Admission will be free for all military veterans and active duty personnel on Wednesday, March 29, at the South Confederate Relic Room and Military Museum, in observance of National Vietnam War Veterans Day.
This is fitting, because Congress established this special annual day for Vietnam veterans for some of the same reasons the Relic Room put together its major new exhibit, “A War With No Front Lines: South Carolina and the Vietnam War, 1965-1973.” Both were about recognizing the contributions and sacrifices of veterans who had not received the same kind of respectful attention accorded to previous generations.
As the Gary Sinise Foundation said in connection with National Vietnam War Veterans Day:
Service members who survived their deployment to Vietnam returned home to an ungrateful welcome. It was devoid of the fanfare that was showered upon returning GIs from Europe and the Pacific in World War II.
What was expected to be a warm reception turned out to be a hostile and unceremonious welcome….
Maybe it wasn’t that way for everyone, but it was that way for far too many. And even those who returned to warm personal welcomes watched over the next 50 years as the country obviously remembered their service in far less glowing terms than it had the service of their fathers.
The Relic Room hopes anyone who visits on this special day will devote significant time to touring and studying the new exhibit. If they do, they will be immersed not only in the stories of South Carolina’s Vietnam veterans, but also in the environments that they experienced. The exhibit provides a glimpse of what it was like fighting in the jungle, in the Mekong Delta, and in the cities of South Vietnam. They will pass through thick foliage, encounter soldiers wading through a rice paddy, and enter the wreckage of a street in Hue during the Tet Offensive.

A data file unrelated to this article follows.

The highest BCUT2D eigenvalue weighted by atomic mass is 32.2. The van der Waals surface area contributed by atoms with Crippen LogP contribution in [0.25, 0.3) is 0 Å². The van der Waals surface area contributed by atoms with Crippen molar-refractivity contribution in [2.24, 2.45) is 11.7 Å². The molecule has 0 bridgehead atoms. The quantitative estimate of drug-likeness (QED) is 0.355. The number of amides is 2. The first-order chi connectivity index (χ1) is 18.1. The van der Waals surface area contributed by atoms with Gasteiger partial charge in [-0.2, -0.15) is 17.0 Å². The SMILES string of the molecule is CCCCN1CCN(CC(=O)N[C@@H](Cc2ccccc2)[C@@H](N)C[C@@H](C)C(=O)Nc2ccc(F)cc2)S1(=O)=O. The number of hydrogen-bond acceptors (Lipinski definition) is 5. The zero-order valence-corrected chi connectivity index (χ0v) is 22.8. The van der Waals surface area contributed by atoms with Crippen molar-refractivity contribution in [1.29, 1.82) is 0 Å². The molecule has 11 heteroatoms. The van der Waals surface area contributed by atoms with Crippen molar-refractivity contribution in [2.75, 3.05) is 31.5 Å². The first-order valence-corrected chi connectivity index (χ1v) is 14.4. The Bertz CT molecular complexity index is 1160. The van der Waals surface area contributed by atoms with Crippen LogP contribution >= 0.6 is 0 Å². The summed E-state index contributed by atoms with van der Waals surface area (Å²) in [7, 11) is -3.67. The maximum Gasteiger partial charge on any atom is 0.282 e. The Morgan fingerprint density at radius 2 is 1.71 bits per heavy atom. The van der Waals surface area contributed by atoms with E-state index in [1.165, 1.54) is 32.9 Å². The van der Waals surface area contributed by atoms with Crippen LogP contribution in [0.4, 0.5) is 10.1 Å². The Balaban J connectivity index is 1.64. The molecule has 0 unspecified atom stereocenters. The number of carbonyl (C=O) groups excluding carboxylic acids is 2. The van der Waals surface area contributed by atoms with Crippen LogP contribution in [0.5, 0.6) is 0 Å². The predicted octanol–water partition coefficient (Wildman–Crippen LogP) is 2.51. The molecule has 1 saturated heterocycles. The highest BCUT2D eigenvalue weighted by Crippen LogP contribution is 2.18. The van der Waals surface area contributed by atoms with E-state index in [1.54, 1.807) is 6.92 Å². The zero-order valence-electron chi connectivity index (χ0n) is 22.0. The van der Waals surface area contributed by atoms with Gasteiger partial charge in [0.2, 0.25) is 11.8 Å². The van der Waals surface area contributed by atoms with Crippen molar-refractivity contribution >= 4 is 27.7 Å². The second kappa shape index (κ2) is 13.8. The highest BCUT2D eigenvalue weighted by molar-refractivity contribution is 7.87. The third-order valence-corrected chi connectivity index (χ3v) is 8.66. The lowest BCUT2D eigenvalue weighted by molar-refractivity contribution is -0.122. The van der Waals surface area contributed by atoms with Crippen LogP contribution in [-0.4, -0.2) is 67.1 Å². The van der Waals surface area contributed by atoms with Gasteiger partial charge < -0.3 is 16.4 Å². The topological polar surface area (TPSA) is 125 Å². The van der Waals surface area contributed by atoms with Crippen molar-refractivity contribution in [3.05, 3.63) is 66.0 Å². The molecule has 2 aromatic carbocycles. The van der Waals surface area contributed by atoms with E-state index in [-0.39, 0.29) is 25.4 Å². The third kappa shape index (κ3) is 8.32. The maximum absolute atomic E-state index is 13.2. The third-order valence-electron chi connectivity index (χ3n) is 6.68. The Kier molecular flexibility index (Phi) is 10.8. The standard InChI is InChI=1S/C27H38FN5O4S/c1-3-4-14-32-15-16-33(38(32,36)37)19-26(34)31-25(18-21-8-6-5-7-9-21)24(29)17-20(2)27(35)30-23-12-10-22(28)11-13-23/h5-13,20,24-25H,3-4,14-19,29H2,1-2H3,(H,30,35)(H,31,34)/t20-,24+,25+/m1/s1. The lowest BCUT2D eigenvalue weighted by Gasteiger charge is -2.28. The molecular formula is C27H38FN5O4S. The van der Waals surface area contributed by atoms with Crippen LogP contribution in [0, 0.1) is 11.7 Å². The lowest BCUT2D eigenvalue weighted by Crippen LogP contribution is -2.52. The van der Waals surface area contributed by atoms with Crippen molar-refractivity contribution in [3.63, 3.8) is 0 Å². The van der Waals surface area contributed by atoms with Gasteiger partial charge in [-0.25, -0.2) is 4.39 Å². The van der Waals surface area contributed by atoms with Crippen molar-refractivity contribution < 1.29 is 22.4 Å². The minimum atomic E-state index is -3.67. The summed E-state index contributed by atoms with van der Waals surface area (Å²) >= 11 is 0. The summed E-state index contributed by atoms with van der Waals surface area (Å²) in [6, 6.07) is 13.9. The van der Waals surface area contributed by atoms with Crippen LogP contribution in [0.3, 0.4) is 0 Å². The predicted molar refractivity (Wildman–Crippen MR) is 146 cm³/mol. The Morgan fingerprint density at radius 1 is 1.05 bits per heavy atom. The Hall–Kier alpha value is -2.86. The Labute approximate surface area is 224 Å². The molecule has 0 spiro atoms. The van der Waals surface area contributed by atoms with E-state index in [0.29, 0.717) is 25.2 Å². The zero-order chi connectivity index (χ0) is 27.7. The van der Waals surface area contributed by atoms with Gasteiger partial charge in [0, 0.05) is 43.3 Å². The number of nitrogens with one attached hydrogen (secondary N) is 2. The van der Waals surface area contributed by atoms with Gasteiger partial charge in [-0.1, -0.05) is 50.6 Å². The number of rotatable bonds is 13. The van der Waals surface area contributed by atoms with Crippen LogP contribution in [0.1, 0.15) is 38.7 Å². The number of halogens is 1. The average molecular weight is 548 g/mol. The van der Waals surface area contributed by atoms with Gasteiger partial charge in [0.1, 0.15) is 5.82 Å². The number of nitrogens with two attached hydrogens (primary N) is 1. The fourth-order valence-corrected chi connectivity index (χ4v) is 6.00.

They will see a wide assortment of artifacts carried into battle by their neighbors who served, adding physical immediacy to the personal stories they can listen to from recorded interviews with many of the veterans themselves.
On March 29, 2012, President Barack Obama proclaimed a full observance designated as Vietnam Veterans Day. The proclamation said, in reference to the first U.S. combat action in country in 1962:
Through more than a decade of conflict that tested the fabric of our Nation, the service of our men and women in uniform stood true. Fifty years after that fateful mission, we honor the more than 3 million Americans who served, we pay tribute to those we have laid to rest, and we reaffirm our dedication to showing a generation of veterans the respect and support of a grateful Nation.
In 2017, the Vietnam War Veterans Recognition Act established the observance permanently. March 29 was chosen because on that day in 1973, Military Assistance Command, Vietnam (MACV) was disbanded and the last U.S. combat troops departed the Republic of Vietnam.
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